Amourobius ferox

Amourobius ferox
By Peter Byles

Sunday, 1 October 2017

Spinning her magic

One of the best things about spiders at this time of the year is that they
have grown to a decent size. Even a bumbling old amateur naturalist can
point a digital camera in the right direction and try to work out how they
do things. If one is stealthy she will carry on weaving her web.

Her eight feet move from string to string with the nimbleness of a concert
pianist. It is like watching someone knitting at speed. She has already laid
down the 'warp' like the spokes of a bicycle wheel. The web is on a 45
degree slope and she is hanging on the underside with her eight feet. She
moves around in a clockwise direction paying out silk from her spinneret and
spot-welding this 'weft' to each of the radial spokes. She does this at
speed and, as far as I can see, blindly. Her eyes are on the front of her
head and she can't see her bottom.( Neither can we, thank goodness).

It seems that her rear pair of feet do a lot of the steadying and
positioning  of the warp threads so the spinneret hits the right spot.

The more one looks at things like this, the more questions one asks
oneself. How, for goodness sake, do an orb spider's delicate- looking feet
cling to the web so deftly? One false move and those incredibly spiny legs
will surely become fatally entangled. Well, look no further than Google.
Amongst all the stuff about spider bites etc. I eventually found an
excellent article by an Australian describing these special hook-like claws,
one to each foot, that are used to lock on to the silk threads. Question

Peter Byles

Monday, 11 September 2017

Manx shearwater chicks - a battle for survival!

These strong westerly winds that have been hitting the Pembrokeshire coast over the past week are a serious problem for this years Manx shearwater chicks who need to fledge from Skomer Island and head off out on their migration to South America. I was on the island last week and saw several bodies in the water at the Garland Stone.

Some youngsters were coming out in the open during daylight hours so strong was their desire to leave making them vulnerable to the large flocks of ravens that visit the island at this time of the year to benefit from the easy pickings that the chicks provide.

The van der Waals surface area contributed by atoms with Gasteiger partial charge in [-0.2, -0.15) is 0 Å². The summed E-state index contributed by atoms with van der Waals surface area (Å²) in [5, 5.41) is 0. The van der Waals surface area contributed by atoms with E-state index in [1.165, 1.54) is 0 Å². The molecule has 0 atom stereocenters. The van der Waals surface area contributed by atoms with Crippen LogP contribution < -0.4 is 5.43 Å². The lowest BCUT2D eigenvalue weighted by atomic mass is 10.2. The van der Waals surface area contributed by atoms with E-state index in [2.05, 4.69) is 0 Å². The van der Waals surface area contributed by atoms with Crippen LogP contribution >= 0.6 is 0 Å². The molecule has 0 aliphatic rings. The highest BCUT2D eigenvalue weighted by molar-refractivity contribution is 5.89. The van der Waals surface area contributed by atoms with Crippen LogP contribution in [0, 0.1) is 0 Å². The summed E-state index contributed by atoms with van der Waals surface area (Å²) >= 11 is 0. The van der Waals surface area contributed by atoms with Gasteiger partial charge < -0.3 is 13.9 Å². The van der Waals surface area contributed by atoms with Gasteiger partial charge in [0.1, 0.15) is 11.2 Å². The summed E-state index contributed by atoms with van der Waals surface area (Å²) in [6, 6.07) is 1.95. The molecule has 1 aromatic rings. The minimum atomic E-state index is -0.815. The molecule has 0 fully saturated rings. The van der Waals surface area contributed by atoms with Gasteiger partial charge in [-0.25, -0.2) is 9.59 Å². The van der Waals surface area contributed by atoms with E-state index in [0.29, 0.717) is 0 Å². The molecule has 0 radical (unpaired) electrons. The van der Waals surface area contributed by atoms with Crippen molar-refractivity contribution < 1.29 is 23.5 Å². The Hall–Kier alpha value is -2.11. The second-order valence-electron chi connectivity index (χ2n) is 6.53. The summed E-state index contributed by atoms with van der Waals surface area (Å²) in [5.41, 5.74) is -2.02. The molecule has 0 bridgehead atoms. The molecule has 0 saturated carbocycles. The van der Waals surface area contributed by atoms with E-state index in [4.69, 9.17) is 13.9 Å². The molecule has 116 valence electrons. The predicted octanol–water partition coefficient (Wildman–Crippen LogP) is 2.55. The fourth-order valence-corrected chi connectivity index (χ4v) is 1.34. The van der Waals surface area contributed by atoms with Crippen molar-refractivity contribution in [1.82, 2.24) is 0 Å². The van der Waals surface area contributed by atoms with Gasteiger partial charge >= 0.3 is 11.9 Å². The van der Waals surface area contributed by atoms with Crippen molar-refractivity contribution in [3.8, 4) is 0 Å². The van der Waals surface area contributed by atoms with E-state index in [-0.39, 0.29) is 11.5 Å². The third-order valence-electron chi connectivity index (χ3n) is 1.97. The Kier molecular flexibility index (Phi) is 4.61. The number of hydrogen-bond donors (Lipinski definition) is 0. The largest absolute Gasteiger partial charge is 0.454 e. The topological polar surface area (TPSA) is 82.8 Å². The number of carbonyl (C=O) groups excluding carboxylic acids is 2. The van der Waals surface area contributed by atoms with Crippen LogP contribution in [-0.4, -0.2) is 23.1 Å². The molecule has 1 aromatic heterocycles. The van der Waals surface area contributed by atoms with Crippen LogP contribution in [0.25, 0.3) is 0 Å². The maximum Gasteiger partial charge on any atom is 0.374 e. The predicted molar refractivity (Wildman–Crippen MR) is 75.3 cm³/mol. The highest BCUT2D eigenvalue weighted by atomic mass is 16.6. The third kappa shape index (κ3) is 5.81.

A report on the news tonight is that the RSPCA are collecting large numbers of birds that are washing up on Newgale beach today. Conditions will hopefully improve for them later in the week when the winds are forecast to change to a northerly direction.

Sunday, 10 September 2017


Years ago I was walking with some naturalists and spotted what could have
been an otter's spraint on a tussock near the marshes' edge. A mammalian
expert instantly got down on her knees and shoved her nose in it and
sniffed. 'No, I think a teen-ager had some chips and then too much lager.'
Was her verdict.

This offering is quite obvious. Fox, badger and various lovely dogs we've
had all go for blackberries this time of the year. This fox dropping is
about three times the size of one containing residues of Field Voles and
things. It appears that virtually no digestion has occurred. Where the
plastic came from is anybody's guess.

    Peter Byles

Saturday, 19 August 2017

Noisy Brats!

Noisy Brats

 This is the time of the year that Mr and Mrs Chough have a bit of a rest
from their demanding brats and leave them to jolly well look for their own
food. The juveniles persist in making this continual high-pitched squeaking
noise and making begging gestures with their wings. They are almost as
annoying as badly controlled kids in a supermarket. I hope they soon learn
where all the juicy invertebrates live.

  Peter Byles.

A 'Lek' of Speckled Woods.

A 'Lek' of Speckled Woods.

Between the showers I found a woodland clearing sheltered from the wind.
There were 5 Speckled Woods. A nice pristine female stayed in one spot while
4 males tumbled about in the air fighting it out. They mobbed a Meadow Brown
that appeared. One of them settled beside the female, but she obviously
wasn't impressd. She just sat there. I hoped she would lead him up to the
top of this little oak tree and mate. I waited and waited. Then my dog came
sniffing along and put them both up. Oh well.

Peter Byles.

Voracious Predator

Voracious Predator

 A few days ago Melvin Grey came across this larva on a gate he was
painting. He gave it the full Melvin macro studio treatment in his home-made
light box. This is the fantastic image he produced. From what I've read
these 'fangs' are sunk into their prey, aphids or anything that they
encounter including each other! They inject something which dissolves the
internal organs of the victim in a minute and a half. Perhaps it is just as
well that they are only 1/2" long.

 I remember last summer, on one of Clare Flynn's jolly biodiversity trips,
someone found what looked like a large untidy Mealy Bug in the beating tray.